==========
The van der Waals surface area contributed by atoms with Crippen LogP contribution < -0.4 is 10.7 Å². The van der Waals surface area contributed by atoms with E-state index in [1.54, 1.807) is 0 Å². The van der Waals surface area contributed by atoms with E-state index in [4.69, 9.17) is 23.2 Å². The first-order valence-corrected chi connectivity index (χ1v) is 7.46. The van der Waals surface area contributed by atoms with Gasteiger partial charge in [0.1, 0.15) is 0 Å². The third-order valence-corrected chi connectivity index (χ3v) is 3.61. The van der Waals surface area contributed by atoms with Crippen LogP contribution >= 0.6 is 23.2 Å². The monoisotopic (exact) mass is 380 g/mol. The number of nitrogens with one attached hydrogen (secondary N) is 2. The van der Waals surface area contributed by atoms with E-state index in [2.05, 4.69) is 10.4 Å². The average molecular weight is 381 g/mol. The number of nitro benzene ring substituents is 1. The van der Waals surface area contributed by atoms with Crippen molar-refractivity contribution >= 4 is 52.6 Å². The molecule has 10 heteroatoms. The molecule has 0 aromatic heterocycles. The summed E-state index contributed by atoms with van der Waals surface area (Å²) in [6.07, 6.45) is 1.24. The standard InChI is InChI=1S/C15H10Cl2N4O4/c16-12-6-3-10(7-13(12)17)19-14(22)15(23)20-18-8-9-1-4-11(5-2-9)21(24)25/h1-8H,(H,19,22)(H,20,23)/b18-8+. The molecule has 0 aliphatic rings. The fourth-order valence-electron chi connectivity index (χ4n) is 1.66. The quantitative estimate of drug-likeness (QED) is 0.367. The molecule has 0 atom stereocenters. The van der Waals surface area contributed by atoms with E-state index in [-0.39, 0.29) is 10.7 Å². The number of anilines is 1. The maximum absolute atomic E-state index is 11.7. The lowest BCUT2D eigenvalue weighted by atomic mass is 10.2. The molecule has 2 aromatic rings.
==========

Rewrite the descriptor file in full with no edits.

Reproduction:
The van der Waals surface area contributed by atoms with Crippen LogP contribution < -0.4 is 10.7 Å². The van der Waals surface area contributed by atoms with E-state index in [1.54, 1.807) is 0 Å². The van der Waals surface area contributed by atoms with E-state index in [4.69, 9.17) is 23.2 Å². The first-order valence-corrected chi connectivity index (χ1v) is 7.46. The van der Waals surface area contributed by atoms with Gasteiger partial charge in [0.1, 0.15) is 0 Å². The third-order valence-corrected chi connectivity index (χ3v) is 3.61. The van der Waals surface area contributed by atoms with Crippen LogP contribution >= 0.6 is 23.2 Å². The monoisotopic (exact) mass is 380 g/mol. The number of nitrogens with one attached hydrogen (secondary N) is 2. The van der Waals surface area contributed by atoms with E-state index in [2.05, 4.69) is 10.4 Å². The average molecular weight is 381 g/mol. The number of nitro benzene ring substituents is 1. The van der Waals surface area contributed by atoms with Crippen molar-refractivity contribution >= 4 is 52.6 Å². The molecule has 10 heteroatoms. The molecule has 0 aromatic heterocycles. The summed E-state index contributed by atoms with van der Waals surface area (Å²) in [6.07, 6.45) is 1.24. The standard InChI is InChI=1S/C15H10Cl2N4O4/c16-12-6-3-10(7-13(12)17)19-14(22)15(23)20-18-8-9-1-4-11(5-2-9)21(24)25/h1-8H,(H,19,22)(H,20,23)/b18-8+. The molecule has 0 aliphatic rings. The fourth-order valence-electron chi connectivity index (χ4n) is 1.66. The quantitative estimate of drug-likeness (QED) is 0.367. The molecule has 0 atom stereocenters. The van der Waals surface area contributed by atoms with E-state index in [-0.39, 0.29) is 10.7 Å². The number of anilines is 1. The maximum absolute atomic E-state index is 11.7. The lowest BCUT2D eigenvalue weighted by atomic mass is 10.2. The molecule has 2 aromatic rings.